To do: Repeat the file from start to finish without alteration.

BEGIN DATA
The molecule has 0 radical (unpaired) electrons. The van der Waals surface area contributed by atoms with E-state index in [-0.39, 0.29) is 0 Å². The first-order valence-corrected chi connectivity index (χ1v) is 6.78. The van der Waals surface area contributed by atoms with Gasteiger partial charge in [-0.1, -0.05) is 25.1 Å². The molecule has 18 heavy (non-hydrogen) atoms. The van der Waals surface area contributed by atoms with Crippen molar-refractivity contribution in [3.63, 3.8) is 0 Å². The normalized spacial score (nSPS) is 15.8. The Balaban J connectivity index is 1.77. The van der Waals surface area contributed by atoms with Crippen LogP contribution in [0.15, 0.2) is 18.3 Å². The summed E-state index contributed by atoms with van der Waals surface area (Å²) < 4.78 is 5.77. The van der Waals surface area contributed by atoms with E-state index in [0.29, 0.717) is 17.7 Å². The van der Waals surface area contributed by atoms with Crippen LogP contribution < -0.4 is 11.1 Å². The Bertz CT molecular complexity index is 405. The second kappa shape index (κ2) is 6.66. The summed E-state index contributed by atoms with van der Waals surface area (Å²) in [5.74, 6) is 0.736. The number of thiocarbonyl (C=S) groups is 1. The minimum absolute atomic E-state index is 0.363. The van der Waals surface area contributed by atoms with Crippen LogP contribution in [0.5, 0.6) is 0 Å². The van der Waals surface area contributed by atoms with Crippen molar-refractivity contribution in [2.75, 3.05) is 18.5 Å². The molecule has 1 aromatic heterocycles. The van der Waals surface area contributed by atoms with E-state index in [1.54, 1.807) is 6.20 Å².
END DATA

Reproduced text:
The molecule has 0 radical (unpaired) electrons. The van der Waals surface area contributed by atoms with E-state index in [-0.39, 0.29) is 0 Å². The first-order valence-corrected chi connectivity index (χ1v) is 6.78. The van der Waals surface area contributed by atoms with Gasteiger partial charge in [-0.1, -0.05) is 25.1 Å². The molecule has 18 heavy (non-hydrogen) atoms. The van der Waals surface area contributed by atoms with Crippen molar-refractivity contribution in [3.63, 3.8) is 0 Å². The normalized spacial score (nSPS) is 15.8. The Balaban J connectivity index is 1.77. The van der Waals surface area contributed by atoms with Crippen LogP contribution in [0.15, 0.2) is 18.3 Å². The summed E-state index contributed by atoms with van der Waals surface area (Å²) < 4.78 is 5.77. The van der Waals surface area contributed by atoms with E-state index in [0.29, 0.717) is 17.7 Å². The van der Waals surface area contributed by atoms with Crippen LogP contribution < -0.4 is 11.1 Å². The Bertz CT molecular complexity index is 405. The second kappa shape index (κ2) is 6.66. The summed E-state index contributed by atoms with van der Waals surface area (Å²) in [5.74, 6) is 0.736. The number of thiocarbonyl (C=S) groups is 1. The minimum absolute atomic E-state index is 0.363. The van der Waals surface area contributed by atoms with Crippen LogP contribution in [0.5, 0.6) is 0 Å². The van der Waals surface area contributed by atoms with Crippen molar-refractivity contribution in [2.75, 3.05) is 18.5 Å². The molecule has 1 aromatic heterocycles. The van der Waals surface area contributed by atoms with E-state index in [1.54, 1.807) is 6.20 Å².